A Power of Attorney (“POA”) is a legal document whereby one person, the principal, designates another – the attorney in fact or agent — to act one his or her behalf. The POA provides proof to third parties, such as banks, of the attorney in fact’s authority to act. The principal, in order to create the POA, must have the capacity to contract; as a legal standard, this means the principal must understand the nature and effect of his or her act (See Estate of Joseph J. Zaolino, 1998 WL 34001287 (N.J. App. Div. 1998), unpublished opinion).
There are several varieties of POA. For example, the principal can either limit or expand the power delegated to the attorney in fact. Unsurprisingly, the former variety is deemed a limited POA while the latter expansive type is a general POA.
There are also general durable and springing POAs. Before giving a definition of these two POA varieties, it is important to understand that under common law, a POA became ineffective upon the incapacity of the principal. This is counter-intuitive, as one would expect that a POA is most essential at the principal’s incapacity.
Importantly, there are exceptions: the general durable and springing POAs. A general durable POA is effective despite the principal’s incapacity. As to the springing variety, a general springing POA is effective only if the principal becomes incapacitated.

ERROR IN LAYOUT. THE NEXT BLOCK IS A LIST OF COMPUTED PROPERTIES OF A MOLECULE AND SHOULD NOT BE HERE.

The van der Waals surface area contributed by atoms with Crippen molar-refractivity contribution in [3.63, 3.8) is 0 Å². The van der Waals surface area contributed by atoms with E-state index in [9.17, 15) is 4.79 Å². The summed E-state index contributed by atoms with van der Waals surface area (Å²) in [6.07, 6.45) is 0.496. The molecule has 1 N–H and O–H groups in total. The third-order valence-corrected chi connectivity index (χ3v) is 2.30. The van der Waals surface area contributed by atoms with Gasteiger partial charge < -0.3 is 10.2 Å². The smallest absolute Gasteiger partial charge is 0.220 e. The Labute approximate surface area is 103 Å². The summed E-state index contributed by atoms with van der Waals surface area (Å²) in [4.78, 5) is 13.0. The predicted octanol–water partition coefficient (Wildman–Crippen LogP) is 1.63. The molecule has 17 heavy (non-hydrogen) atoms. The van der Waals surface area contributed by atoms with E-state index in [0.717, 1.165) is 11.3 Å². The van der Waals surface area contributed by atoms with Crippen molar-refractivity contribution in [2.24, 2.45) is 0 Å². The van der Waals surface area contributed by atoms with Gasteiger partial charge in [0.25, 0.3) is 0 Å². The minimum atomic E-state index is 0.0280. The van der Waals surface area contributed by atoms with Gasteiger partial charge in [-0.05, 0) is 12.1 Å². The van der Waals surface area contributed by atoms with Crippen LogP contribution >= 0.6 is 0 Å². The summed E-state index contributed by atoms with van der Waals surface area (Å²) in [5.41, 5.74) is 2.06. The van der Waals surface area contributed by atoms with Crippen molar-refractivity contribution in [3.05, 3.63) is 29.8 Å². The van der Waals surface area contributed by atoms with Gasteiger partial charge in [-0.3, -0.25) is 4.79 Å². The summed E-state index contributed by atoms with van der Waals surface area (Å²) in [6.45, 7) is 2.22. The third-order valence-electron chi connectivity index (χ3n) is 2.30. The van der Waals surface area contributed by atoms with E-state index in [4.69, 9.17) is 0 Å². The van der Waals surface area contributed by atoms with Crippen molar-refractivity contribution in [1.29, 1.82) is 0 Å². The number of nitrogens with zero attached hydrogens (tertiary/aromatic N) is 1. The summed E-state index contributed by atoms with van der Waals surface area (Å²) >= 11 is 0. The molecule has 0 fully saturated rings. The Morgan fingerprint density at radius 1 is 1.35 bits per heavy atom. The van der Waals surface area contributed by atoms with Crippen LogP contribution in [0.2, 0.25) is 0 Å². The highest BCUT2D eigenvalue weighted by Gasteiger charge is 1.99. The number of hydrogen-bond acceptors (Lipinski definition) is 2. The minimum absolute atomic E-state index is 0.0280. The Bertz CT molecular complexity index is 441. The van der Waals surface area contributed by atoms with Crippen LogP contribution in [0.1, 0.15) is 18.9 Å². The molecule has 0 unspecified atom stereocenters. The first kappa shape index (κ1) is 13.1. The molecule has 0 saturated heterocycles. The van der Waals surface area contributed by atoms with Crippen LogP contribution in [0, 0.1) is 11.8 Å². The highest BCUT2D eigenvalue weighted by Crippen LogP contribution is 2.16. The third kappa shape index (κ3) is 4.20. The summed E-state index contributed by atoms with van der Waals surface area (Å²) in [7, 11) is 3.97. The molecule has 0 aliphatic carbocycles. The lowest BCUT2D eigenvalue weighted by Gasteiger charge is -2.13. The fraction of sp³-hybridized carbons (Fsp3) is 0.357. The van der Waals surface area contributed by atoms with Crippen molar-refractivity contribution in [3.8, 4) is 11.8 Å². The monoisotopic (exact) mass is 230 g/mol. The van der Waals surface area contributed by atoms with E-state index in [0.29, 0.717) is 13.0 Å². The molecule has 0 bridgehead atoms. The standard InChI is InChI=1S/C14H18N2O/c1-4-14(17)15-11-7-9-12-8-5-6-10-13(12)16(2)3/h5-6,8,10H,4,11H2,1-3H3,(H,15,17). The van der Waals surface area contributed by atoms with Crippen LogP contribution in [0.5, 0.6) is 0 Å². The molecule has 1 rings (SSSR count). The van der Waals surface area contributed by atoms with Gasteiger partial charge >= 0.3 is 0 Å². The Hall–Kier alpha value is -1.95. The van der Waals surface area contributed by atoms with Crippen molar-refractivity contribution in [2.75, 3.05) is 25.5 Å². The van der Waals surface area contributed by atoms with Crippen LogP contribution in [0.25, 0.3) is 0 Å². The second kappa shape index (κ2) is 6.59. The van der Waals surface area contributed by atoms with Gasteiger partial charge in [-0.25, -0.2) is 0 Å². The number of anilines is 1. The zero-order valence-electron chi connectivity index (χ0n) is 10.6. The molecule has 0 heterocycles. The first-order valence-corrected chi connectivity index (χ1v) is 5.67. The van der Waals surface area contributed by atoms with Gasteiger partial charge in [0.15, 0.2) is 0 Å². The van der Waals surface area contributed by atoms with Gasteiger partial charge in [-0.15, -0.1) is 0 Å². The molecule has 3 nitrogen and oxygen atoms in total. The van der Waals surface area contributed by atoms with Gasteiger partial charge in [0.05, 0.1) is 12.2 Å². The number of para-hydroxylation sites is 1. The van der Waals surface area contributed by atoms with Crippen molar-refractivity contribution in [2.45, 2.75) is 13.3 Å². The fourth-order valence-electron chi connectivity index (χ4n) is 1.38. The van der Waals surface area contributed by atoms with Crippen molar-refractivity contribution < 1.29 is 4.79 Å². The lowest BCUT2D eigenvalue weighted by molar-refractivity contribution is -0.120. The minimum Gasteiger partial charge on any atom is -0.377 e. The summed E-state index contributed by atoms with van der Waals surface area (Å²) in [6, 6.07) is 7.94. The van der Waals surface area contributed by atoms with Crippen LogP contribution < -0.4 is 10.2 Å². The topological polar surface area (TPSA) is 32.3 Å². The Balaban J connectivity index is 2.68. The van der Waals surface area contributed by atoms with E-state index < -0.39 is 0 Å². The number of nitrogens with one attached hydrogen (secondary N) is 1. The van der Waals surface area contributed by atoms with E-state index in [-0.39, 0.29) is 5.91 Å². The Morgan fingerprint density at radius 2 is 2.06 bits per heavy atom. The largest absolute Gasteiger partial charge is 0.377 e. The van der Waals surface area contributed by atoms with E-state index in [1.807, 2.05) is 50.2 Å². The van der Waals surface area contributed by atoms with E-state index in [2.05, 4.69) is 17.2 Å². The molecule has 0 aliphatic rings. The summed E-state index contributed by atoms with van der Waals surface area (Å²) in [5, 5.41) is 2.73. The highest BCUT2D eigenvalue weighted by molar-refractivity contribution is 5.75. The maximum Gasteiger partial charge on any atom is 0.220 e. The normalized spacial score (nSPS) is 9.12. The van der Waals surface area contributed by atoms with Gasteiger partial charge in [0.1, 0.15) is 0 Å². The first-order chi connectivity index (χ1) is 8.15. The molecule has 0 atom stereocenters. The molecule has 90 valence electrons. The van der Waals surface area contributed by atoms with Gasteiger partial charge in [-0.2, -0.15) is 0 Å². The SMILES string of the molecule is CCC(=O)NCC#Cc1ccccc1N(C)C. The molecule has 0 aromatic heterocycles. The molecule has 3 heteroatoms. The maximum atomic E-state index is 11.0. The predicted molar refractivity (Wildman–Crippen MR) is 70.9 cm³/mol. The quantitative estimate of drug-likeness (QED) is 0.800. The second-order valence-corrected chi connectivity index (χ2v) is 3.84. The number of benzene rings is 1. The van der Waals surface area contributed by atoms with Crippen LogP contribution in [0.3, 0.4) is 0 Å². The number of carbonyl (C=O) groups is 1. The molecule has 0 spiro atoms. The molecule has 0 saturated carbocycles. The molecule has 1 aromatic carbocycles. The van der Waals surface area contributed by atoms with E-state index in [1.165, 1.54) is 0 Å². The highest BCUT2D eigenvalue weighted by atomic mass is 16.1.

In order for these POAs to survive incapacity, specific legal language must be employed. If this verbiage is omitted from the POA, the attorney in fact’s authority will not survive the principal’s incapacity.
A general durable POA should state that “this power of attorney shall not be affected by the disability of the principal” so as to survive the principal’s incapacity. The springing variety must state something along the lines of: “This power of attorney shall become effective upon the disability of the principal.” Then, it waits passively until and if the principal becomes incapacitated, only then springing into force.